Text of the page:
For many people New Years Eve is the classic time of year they reflect on their shortcomings over the previous 365 days and vow this year will be different. A study by the Journal of Clinical Psychology shows that 44% of people fail with their resolution before February, with only 8% achieving their goals by year-end.
So what do the top 8% do differently?
Studies have shown that those who actually achieve their goals tend to share four common traits.
Too often people try and reinvent the wheel when it comes to health. They go for extremes. They intend on getting more sleep, exercising more, drinking less alcohol and changing their diet all at the one time. Those that are most successful create a goal around changing just one habit at a time.
Focus on the changing your habits and your desired outcomes will follow. People are often clear on their desired outcome such as losing weight but lack clarity on how they are going to get there. For instance you might want to set a behavioural goal such as:
With advances in technology, it has become easier to manage and measure your health behaviour. Although stepping on the scales doesn’t give you the full picture of your health, studies have shown that simply measuring your weight on a regular basis you are more likely to make better health choices and achieve a healthier body weight. The McKinsey Maxim, named after the consultancy firm, is based on the premise that ‘You can’t manage what you don’t measure’.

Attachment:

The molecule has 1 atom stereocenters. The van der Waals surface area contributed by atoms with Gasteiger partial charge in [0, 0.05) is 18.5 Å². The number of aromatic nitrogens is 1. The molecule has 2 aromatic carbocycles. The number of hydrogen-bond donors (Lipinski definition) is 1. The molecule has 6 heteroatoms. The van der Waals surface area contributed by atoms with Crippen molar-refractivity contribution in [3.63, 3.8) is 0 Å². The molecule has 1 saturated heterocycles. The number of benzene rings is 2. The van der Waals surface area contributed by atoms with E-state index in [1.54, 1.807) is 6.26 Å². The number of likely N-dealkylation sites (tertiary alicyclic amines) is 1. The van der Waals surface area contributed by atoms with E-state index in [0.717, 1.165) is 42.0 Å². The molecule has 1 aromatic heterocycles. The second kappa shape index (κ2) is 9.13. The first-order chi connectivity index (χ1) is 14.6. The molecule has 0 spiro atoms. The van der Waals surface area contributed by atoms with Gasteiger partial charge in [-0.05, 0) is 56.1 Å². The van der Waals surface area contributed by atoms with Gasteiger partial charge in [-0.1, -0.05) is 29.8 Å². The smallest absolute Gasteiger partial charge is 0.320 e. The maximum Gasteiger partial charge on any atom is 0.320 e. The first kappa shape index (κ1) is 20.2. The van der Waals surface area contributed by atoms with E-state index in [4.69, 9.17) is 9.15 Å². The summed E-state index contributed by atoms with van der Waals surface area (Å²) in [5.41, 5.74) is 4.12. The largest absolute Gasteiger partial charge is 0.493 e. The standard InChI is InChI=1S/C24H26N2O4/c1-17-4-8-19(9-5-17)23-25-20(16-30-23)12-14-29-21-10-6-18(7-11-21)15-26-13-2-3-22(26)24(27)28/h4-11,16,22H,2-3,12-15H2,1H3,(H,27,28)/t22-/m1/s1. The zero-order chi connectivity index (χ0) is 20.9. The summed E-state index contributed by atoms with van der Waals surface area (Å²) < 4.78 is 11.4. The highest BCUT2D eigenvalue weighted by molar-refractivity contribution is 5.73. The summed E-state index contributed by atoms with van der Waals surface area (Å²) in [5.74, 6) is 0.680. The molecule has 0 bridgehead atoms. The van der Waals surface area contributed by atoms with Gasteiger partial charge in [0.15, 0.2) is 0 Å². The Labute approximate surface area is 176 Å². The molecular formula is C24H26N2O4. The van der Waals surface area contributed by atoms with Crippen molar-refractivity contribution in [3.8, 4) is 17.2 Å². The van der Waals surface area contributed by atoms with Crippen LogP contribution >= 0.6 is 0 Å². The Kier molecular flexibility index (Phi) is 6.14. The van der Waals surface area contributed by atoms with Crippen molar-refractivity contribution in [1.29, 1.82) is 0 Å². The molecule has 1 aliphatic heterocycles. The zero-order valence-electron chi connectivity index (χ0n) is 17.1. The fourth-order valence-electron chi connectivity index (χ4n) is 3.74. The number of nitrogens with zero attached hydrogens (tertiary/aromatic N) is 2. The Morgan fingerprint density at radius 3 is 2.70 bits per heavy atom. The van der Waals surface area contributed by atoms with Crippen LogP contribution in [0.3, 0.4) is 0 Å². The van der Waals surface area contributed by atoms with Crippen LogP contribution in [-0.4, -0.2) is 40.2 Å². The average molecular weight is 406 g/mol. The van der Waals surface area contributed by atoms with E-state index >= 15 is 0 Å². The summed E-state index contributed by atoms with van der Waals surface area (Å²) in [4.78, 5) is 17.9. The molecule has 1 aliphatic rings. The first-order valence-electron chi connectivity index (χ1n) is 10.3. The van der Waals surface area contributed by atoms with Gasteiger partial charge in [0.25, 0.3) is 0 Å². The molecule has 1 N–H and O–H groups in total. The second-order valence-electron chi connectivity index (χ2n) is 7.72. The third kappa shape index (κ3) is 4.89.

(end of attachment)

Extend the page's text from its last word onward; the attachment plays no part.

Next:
Even if you are a world-class athlete it pays to have someone in your corner. Enlist the help of a friend, join a sporting team or hire the help of a health professional. Have someone in your corner who has your best interests at heart. I might be a bit biased, but personal trainers have long been proven to be a very effective at helping people stay fit and healthy. I often hear from clients that ‘I probably wouldn’t have trained today unless we had this appointment’. Statistics show that out of all exercisers, ‘only 25% get the results they are looking for. Out of those people who do get results, 90% used a Personal Trainer (IHRSA 2002)’.